Biggest disappointment: Patrick Reed blitzed the three-course rotation in Palm Springs en route to his first career Tour title back in 2014, but he's unlikely to repeat that feat after opening with a 2-over 74 on the Nicklaus Tournament course. Reed made only one birdie against three bogeys and was one of only 32 players in the 156-man field who failed to break par in the opening round.

Main storyline heading into Friday: Rahm deserves the spotlight, as he entered the week as one of the event's headliners and did nothing to lose that billing in the opening round. But the pack of contenders is sure to keep pace, while players like Phil Mickelson (-2) will look to put up a low score in order to build some momentum heading into the weekend.

Shot of the day: Wesley Bryan's 7-under 65 on the Nicklaus Tournament course was helped in large part by an eagle on the par-4 10th, where he holed a 54-degree wedge from 112 yards away. Bryan went on to birdie the next hole amid a five-hole stretch of 5 under play.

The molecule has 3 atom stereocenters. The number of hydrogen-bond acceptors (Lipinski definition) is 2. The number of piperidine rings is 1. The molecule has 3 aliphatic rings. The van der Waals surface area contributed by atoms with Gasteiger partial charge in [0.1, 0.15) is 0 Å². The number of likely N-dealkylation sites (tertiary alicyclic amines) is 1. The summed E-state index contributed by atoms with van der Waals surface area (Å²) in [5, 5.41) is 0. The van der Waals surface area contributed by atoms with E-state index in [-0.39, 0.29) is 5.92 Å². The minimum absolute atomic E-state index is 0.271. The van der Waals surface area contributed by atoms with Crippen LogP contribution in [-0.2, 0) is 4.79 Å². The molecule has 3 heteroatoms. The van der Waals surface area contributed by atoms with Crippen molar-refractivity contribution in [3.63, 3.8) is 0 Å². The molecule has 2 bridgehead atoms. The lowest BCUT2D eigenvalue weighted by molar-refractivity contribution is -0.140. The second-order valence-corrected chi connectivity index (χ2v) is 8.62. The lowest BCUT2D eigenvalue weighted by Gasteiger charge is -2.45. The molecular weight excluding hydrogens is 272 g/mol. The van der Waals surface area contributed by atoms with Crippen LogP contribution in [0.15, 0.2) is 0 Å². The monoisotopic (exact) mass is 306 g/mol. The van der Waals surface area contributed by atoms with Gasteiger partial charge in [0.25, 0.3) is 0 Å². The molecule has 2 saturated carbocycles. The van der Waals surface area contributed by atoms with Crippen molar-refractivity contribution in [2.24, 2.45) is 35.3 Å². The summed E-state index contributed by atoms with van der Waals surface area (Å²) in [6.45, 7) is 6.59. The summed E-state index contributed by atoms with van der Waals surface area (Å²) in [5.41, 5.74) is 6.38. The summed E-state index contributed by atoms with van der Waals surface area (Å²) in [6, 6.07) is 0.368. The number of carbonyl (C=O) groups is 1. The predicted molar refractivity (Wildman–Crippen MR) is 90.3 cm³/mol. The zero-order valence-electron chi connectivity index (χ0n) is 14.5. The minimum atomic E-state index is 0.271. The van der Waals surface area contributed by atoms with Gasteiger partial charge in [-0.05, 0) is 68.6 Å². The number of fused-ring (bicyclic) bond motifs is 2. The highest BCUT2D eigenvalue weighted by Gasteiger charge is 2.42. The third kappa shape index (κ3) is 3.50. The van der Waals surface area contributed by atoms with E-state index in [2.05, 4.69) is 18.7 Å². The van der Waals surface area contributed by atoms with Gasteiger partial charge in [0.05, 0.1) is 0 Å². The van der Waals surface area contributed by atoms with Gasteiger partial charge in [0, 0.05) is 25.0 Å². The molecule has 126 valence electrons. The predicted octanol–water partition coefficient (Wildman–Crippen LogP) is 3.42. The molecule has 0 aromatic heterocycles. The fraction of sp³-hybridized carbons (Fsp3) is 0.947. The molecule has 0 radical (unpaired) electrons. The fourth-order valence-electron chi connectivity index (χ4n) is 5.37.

Quote of the day: "Shot 10 under par. There's not much more I can ask for." - Rahm

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Recent winner Cook contending at CareerBuilder

By Will GrayJanuary 18, 2018, 11:45 pm

Patton Kizzire is currently the only two-time PGA Tour winner this season, but Austin Cook hopes to join him this week at the CareerBuilder Challenge.

Cook won for the first time in November at the RSM Classic, a victory that catapaulted him from the Web.com Tour graduate category into an entirely new echelon. Cook notched a pair of top-25 finishes over the last two weeks in Hawaii, and he's again in the mix after an opening 63 on the Nicklaus Tournament Course left him one shot behind Jon Rahm.